This so-called less-constrained budget scenario would have allowed NASA to retire the space shuttle in early 2011, continue funding the space station through 2020, pursue a commercial crew alternative to Ares 1 for low Earth orbit and still begin exploring the solar system with lunar flybys and visits to near-Earth objects and the moons of Mars by the early 2020s, according to the report.

Obama’s budget plan includes billions of dollars less for human space exploration that the Augustine panel recommended and cancels the Constellation program in its entirety, including development of Orion and Ares 5. In place of a Constellation program previously expected to surpass $5.5 billion annually in the years ahead, Obama is proposing to spend $3.1 billion over five years on heavy-lift and other propulsion research as part of an overhauled and more modest Exploration Systems Mission Directorate budget. NASA officials defending Obama’s proposal said it provides a greater amount of near-term funding for heavy-lift rocket research and development than the Constellation budgets put forward by former President George W. Bush before he left office in early 2009.

“We were not previously going to be investing in heavy-lift technology until 2016 in any meaningful way, anything over about $100 million,” NASA Deputy Administrator Lori Garver said during a Feb. 1 budget briefing at the American Association for the Advancement of Science here. “This budget puts $3 billion between now and then into heavy-lift technology, starting with about a half-billion dollars in 2011. We anticipate being much farther ahead than we would have been, with actual hardware we’ll be testing, certainly maybe with flight demonstrations well before we would have even started any significant funding with heavy lift.”

Obama’s 2010 budget proposal, sent to Congress last spring, held spending on Ares 5 to about $25 million annually through 2014, a drastic departure from Bush’s final budget, which called for spending $2.5 billion on the rocket through 2013.

While Obama’s 2011 budget proposal devotes a total of $3.1 billion to a new heavy-lift and propulsion research and development effort, NASA officials have not said how much of that money would be spent on heavy-lift technologies, such as new first-stage rocket engines, versus in-space propulsion and other “foundational, basic propulsion research” mentioned in NASA budget charts.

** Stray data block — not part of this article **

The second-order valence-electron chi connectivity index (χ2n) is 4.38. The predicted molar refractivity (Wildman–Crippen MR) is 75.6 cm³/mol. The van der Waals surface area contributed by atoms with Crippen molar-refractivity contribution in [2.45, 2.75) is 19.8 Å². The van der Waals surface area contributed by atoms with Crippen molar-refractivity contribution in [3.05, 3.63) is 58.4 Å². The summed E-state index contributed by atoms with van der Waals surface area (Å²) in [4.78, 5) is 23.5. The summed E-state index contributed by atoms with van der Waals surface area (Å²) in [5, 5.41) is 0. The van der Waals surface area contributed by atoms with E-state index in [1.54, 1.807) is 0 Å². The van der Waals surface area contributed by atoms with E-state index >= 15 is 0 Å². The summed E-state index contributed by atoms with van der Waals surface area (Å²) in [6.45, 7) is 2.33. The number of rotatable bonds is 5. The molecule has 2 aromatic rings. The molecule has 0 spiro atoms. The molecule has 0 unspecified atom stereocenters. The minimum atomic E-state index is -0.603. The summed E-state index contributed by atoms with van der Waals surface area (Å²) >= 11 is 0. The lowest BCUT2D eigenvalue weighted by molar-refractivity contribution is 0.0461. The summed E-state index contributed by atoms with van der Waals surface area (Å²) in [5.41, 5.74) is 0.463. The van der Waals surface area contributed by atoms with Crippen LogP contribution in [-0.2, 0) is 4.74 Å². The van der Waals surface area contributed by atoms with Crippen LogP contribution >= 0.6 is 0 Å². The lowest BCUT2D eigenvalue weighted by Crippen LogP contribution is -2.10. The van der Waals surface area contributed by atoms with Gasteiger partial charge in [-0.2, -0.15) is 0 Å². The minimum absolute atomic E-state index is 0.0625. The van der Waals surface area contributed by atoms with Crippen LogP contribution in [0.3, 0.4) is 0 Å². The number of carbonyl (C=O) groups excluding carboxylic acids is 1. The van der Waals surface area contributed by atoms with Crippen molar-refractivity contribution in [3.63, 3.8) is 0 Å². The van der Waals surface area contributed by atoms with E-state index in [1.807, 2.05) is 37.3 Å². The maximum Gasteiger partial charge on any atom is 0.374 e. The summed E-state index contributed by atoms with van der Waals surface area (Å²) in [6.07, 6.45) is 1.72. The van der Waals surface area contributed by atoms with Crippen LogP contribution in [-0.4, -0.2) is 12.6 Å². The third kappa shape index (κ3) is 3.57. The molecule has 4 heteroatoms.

These charts said NASA’s projects could include commercial, academic and international partnerships.

Bolden said greater reliance on international partnerships would be one of the biggest changes NASA would see under his leadership.

“We’re going to put international partners in the critical path, which means they may develop a system that we know how to do, but we don’t know how to do it as well as they do,” Bolden said.

Bolden also told reporters that while Obama’s proposal would not see U.S. astronauts leave low Earth orbit for “the next couple of decades,” the president’s approach would allow NASA to develop “game-changing” technologies with the help of international partners that could hasten NASA’s ambition to explore the solar system.

“I think we can speed our ability to get to places beyond low Earth orbit,” Bolden said during the news conference. “We’re not destroying anything, and in fact we probably are not even impeding our ability to get there, we may get there more rapidly, by opening up the partnership to international partners. That makes available to me other types of propulsion systems, or other types of spaceflight systems that I may not be able to develop with the rapidity that I would like. So we may in fact be able to get to some of these destinations quicker. It’s too early to know.”